CM Visit: Mannol UK
People harbour strong opinions about engine oil. If something is priced too good to be true, then it probably is. One man disagrees. His name is Jevgenij Lyzko, managing director of Mannol UK. His friends call him Jev.
“Preconceptions are deep-rooted,” he admits, “because, during my time working in Dubai, you would find car owners topping-up their expensive BMWS with monograde SAE50 oil, just because their fathers and grandfathers used to do so. Similarly, in other countries, people think that the most expensive oil is the best. Both views require fresh approaches.”
New kid on the block
In 2009, Jev knew virtually nothing about automotive lubricants. Like many of his countrymen, the young man came to the UK from his native Lithuania to seek employment. While he was not entirely successful, he immersed himself deeply into the British way of life, prior to taking-up residence in Germany to work at SCT Lubricants’ head office. His ability to learn quickly, coupled with first-rate English language skills, saw him promoted swiftly to Head of Sales for both European and Arabian markets, which included leading a new distribution base in the United Arab Emirates.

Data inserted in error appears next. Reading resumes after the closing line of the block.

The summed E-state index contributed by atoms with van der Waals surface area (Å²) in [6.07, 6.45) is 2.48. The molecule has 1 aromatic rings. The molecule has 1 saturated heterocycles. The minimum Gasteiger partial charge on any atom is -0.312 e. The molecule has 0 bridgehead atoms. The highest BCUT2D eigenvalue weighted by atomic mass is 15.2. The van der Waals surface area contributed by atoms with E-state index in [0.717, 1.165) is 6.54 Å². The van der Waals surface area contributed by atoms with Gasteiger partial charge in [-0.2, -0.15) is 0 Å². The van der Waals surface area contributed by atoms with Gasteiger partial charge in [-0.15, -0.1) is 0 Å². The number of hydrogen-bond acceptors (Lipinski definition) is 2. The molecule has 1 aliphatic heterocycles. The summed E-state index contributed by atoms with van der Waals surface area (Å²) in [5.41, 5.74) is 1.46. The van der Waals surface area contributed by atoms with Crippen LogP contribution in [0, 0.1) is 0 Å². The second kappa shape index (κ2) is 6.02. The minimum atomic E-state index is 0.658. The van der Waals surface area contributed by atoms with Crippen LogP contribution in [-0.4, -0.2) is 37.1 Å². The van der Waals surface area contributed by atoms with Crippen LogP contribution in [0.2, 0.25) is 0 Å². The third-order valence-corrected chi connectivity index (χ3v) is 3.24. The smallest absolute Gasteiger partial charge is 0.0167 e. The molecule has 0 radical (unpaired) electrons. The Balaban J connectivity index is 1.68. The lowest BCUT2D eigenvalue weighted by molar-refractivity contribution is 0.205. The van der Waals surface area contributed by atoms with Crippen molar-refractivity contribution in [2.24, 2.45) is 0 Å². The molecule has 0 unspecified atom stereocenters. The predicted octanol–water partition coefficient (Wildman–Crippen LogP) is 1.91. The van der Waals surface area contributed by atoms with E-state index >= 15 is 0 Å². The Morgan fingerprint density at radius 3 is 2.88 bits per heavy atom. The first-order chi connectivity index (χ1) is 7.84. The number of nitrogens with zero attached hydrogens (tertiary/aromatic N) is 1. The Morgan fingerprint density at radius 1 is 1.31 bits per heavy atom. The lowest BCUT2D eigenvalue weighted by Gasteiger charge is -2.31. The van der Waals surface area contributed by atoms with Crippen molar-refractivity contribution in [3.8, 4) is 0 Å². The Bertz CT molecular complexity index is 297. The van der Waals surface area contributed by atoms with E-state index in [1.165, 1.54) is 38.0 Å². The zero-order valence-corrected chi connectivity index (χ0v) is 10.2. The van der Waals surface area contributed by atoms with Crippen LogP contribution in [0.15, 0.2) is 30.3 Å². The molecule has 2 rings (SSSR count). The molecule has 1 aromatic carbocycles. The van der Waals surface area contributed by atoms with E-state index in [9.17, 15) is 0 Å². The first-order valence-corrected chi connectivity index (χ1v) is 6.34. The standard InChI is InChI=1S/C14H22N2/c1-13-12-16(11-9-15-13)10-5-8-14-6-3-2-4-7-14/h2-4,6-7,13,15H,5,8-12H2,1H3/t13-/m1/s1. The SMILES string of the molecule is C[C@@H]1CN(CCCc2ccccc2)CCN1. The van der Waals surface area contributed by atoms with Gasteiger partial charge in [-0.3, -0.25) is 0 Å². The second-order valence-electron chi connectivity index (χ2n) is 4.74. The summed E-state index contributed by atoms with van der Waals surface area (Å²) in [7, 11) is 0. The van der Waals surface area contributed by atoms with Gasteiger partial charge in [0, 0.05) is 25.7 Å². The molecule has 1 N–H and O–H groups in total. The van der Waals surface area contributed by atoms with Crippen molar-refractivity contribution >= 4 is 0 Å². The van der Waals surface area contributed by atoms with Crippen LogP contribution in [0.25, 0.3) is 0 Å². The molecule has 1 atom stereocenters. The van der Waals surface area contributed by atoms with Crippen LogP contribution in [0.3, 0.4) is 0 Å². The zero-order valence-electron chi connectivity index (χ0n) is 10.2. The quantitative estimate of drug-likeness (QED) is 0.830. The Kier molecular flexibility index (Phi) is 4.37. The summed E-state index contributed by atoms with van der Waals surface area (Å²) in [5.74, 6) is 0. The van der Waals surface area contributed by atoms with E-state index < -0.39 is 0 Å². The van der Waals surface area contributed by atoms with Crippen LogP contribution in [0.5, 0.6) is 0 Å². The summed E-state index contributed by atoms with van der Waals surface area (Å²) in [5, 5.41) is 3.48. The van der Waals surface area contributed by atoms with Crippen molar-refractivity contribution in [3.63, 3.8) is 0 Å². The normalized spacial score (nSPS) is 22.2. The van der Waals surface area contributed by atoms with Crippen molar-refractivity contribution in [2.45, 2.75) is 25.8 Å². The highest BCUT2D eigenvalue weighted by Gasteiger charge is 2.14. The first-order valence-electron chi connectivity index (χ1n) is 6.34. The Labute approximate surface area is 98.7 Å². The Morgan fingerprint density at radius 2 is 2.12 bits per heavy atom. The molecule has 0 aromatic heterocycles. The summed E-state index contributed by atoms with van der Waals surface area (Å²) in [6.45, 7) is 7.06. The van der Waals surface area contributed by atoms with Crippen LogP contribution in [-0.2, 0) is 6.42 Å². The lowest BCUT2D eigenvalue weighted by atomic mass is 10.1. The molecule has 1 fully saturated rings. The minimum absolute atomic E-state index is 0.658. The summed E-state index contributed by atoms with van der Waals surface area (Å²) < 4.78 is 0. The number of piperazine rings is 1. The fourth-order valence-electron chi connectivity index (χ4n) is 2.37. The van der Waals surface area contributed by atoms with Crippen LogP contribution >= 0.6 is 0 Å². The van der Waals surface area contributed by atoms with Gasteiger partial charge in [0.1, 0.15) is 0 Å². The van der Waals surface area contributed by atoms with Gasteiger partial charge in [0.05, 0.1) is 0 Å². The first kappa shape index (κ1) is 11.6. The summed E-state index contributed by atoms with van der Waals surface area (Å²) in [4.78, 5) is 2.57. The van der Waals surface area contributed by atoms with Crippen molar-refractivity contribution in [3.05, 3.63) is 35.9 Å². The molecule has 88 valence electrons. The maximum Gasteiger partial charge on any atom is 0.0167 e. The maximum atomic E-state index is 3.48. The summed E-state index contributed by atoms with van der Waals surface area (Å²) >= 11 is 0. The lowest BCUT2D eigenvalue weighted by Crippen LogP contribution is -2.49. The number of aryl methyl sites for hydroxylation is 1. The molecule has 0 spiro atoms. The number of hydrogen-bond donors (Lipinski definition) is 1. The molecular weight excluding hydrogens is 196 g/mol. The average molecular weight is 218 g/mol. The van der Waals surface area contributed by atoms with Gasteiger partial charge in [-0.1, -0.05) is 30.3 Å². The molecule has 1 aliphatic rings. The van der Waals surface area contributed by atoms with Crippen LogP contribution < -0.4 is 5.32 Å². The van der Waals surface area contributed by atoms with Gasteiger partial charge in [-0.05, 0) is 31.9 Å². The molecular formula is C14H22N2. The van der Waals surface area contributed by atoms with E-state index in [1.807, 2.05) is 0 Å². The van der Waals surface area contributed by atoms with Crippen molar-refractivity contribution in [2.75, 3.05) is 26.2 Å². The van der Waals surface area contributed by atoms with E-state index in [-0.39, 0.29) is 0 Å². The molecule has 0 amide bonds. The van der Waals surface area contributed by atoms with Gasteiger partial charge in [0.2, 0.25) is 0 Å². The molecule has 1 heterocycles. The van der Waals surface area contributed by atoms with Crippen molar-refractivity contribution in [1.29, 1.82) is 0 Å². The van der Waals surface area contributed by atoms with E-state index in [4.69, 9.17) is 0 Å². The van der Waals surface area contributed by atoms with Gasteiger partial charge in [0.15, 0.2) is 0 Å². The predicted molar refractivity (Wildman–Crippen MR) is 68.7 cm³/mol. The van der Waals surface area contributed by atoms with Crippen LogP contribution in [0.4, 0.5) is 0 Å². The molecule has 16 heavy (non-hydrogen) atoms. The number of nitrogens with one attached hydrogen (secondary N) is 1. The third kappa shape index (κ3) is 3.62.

While visiting British friends during a brief holiday, a decision to tour several motor factors prompted Jev to be drawn back to the country that he had grown to love. “I found looking at those British parts shops quite shocking. Not only did they employ multiple brands, very few of which were European, but they also tended to be displayed poorly and the prices charged were way too high. I knew that SCT lubricants could be sold here for far less money, while not prejudicing quality.”
While Jev admits freely that his ambition was to own and run his own business, he broached the idea to his employers, who, to his surprise, agreed to support him in giving the British lubrication establishment a shake-up.
A business is born
By October 2013, the 24-year-old Lithuanian had relocated to Wimbledon, South London and formed Aslanol Limited, which trades as Mannol UK. Within a year, the import and distribution business moved further north to its current Milton Keynes base, which not only reduced costs but also gave superior logistics, away from the capital’s clogged road network. From there, the company flourished and has been growing steadily, branching-out into more industrial units as further warehouse space has become necessary.
With a typically ambitious approach, Jev was not content to sell solely Mannol-branded engine and transmission oils; he wanted to commit to the entire range. This includes not only lubricants but also maintenance fluids, such as flushes, fuel additives, air-conditioning sanitisers and even Sct-branded service parts.